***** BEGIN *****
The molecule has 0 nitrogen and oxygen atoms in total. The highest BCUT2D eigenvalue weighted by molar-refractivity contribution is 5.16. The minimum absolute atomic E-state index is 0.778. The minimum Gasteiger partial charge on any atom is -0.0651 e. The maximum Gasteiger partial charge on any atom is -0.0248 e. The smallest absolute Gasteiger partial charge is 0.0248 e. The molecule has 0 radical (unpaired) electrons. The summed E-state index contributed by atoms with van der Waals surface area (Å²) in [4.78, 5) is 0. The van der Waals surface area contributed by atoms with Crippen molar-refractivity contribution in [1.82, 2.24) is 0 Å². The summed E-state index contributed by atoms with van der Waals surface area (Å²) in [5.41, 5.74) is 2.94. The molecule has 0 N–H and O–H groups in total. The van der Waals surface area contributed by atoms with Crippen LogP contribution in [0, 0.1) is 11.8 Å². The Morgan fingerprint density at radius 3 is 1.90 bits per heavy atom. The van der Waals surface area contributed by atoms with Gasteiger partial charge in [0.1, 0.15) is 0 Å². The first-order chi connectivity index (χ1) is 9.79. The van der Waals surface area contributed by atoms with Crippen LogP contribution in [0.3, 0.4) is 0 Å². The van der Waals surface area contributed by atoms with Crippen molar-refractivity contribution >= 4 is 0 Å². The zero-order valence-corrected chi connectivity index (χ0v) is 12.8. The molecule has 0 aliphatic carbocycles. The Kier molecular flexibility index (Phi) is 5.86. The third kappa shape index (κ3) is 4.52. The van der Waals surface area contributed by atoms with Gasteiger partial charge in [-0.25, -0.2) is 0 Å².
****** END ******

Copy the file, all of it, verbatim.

The molecule has 0 nitrogen and oxygen atoms in total. The highest BCUT2D eigenvalue weighted by molar-refractivity contribution is 5.16. The minimum absolute atomic E-state index is 0.778. The minimum Gasteiger partial charge on any atom is -0.0651 e. The maximum Gasteiger partial charge on any atom is -0.0248 e. The smallest absolute Gasteiger partial charge is 0.0248 e. The molecule has 0 radical (unpaired) electrons. The summed E-state index contributed by atoms with van der Waals surface area (Å²) in [4.78, 5) is 0. The van der Waals surface area contributed by atoms with Crippen molar-refractivity contribution in [1.82, 2.24) is 0 Å². The summed E-state index contributed by atoms with van der Waals surface area (Å²) in [5.41, 5.74) is 2.94. The molecule has 0 N–H and O–H groups in total. The van der Waals surface area contributed by atoms with Crippen LogP contribution in [0, 0.1) is 11.8 Å². The Morgan fingerprint density at radius 3 is 1.90 bits per heavy atom. The van der Waals surface area contributed by atoms with Gasteiger partial charge in [0.1, 0.15) is 0 Å². The first-order chi connectivity index (χ1) is 9.79. The van der Waals surface area contributed by atoms with Crippen LogP contribution in [0.3, 0.4) is 0 Å². The van der Waals surface area contributed by atoms with Crippen molar-refractivity contribution >= 4 is 0 Å². The zero-order valence-corrected chi connectivity index (χ0v) is 12.8. The molecule has 0 aliphatic carbocycles. The Kier molecular flexibility index (Phi) is 5.86. The third kappa shape index (κ3) is 4.52. The van der Waals surface area contributed by atoms with Gasteiger partial charge in [-0.25, -0.2) is 0 Å².